UB Nursing to sponsor ‘The Clothesline Project’: Fighting violence against women

UB Bulls football coach and team members will pledge their support in the form of ‘handprints’

Clothesline project: shirts with slogans such as, "Love should not hurt.".

Release Date: April 5, 2013 This content is archived.

“As a mother, a professor, a woman, a sister, an aunt, a friend and a nurse, the Clothesline Project provided me with inspiration. ”
Lucille A. Coady, clinical nursing instructor and midwife
UB School of Nursing

BUFFALO N.Y. -- Lucille A. Coady, University at Buffalo clinical nursing instructor, recalls the very personal quotes painted on a T-shirt made by her 19-year old daughter for the Clothesline Project while she was a student at SUNY Brockport. 

 I HATE you for what you did.

You took away my friends.

You destroyed my dignity.

You stole my identity.
I thank you for making me strong.

You gave me a voice.

You showed me my intuition.

You pushed me to stand for me.

“It made me cry with her and for her; it made me angry that my daughter was a victim; it made me feel powerless to protect her; it made me proud of her resilience to endure and it gave me hope,” said Coady.

“As a mother, a midwife, a professor, a woman, a sister, an aunt, a friend and a nurse, the Clothesline Project provided me with inspiration.

“I wanted to bring the project to UB,” she said.

This year for the first time, the University at Buffalo School of Nursing is able to host the Clothesline Project on the UB campus because of a Grassroots Grant that Coady applied for from the American Association of University Women (AAUW). 

The Clothesline Project is a visual display that bears witness to the violence against women. During the public display, a clothesline is hung with T-shirts. Each shirt is decorated to represent a particular woman’s experience and typically expresses the feelings of the survivor or someone who cares about her. 

Traditionally the project, which started on Cape Cod, Massachusetts in 1990, takes place on college and university campuses.

Along with the T-shirts that provide women a voice, bed sheets are hung from a clothesline with the words, “These hands will never harm a woman,” and men are invited to place their hand prints on the sheets.

“As a professor of nursing, I must impart the importance of community connectedness to students through community service and outreach,” said Coady.  “UB’s Clothesline Project will include several events nursing students will participate in on our campus as well as involvement from UB Football Coach Jeff Quinn and team, the UB School of Medicine and Biomedical Sciences and the Western New York community.”

UB Clothesline Project activities include the following.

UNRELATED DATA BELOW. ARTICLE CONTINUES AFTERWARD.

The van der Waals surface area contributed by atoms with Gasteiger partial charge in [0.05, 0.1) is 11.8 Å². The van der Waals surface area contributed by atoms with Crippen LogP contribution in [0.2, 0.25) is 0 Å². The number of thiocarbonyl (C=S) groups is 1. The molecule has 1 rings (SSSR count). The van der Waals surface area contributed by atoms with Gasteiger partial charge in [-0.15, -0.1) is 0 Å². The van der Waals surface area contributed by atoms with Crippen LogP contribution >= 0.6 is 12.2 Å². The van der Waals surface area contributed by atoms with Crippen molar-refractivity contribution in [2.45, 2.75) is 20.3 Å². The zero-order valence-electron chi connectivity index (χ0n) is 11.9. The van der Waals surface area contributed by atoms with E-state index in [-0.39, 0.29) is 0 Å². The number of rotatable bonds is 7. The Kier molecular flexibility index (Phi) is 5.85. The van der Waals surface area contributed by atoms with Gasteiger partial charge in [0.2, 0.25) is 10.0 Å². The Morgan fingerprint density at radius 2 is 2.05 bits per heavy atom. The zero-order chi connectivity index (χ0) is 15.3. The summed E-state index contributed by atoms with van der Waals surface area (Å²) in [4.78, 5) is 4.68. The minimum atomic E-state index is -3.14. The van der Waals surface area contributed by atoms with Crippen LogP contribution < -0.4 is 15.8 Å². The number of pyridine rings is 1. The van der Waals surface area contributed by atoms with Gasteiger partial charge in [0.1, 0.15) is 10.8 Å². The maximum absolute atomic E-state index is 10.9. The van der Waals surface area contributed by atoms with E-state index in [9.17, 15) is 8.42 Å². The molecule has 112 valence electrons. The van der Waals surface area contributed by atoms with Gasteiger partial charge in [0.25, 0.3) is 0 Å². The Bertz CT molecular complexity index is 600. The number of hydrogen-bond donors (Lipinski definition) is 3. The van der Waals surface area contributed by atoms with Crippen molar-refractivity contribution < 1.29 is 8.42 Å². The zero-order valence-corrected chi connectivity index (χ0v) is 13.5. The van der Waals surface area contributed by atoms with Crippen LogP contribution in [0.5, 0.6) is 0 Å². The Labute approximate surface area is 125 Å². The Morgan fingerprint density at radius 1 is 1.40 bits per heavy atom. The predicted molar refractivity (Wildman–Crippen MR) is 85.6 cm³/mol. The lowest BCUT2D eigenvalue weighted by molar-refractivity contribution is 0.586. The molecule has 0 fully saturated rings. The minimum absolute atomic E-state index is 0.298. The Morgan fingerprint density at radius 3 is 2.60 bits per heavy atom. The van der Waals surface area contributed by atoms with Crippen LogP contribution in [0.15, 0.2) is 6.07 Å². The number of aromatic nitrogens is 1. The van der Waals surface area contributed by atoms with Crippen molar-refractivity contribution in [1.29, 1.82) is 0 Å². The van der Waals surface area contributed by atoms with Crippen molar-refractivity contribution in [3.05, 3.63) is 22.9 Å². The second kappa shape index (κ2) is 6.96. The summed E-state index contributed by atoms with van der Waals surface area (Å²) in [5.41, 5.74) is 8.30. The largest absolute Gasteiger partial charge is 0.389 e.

On April 8, 2:30 p.m., at UB Stadium:

  • Mary Travers Murphy, executive director of the Family Justice Center, which assists victims of domestic violence, will meet with members of the UB Bulls football team to address the issue of violence against women

On April 9, 5:00 p.m., at UB Stadium:

  • Coach Quinn and members of the UB Bulls football team will place their handprints on sheets to pledge their support.

On April 12, 9 a.m. to 3 p.m., in the UB Student Union (and outside if weather allows):

  • UB nursing students will assist other students in the creation of T-shirts and the display of T-shirts.
  •  Students and faculty from UB School of Medicine and Biomedical Sciences will display their hand prints on a sheet and the UB football team’s sheet will be displayed
  • The T-shirts will be on display inside the UB Student Union until Sunday, April 14.

Sub Board has also volunteered its assistance with the project.

UB will provide T-shirts at no charge to women or their families who wish to participate.

T-shirts can be made or dropped off on the 4th floor of Michael Hall on UB’s South Campus in room 414 on April 2nd and 4th 12 p.m. – 5 p.m.

T-shirts can also be dropped off at Wellness Education Services (WES), 114 Student Union on UB’s North Campus and the School of Nursing, Wende Hall outside of the administration offices on UB’s South Campus.

“Violence against women happens every day and it will not change if we as a society do not address the causes and promote intolerance of injustice. To bring it back to our campus community, as I speak with my students on the topic, they all agree that all parents have in the back or fore of their minds as they send their daughters off to college, ‘I hope she is safe,’” said Coady.

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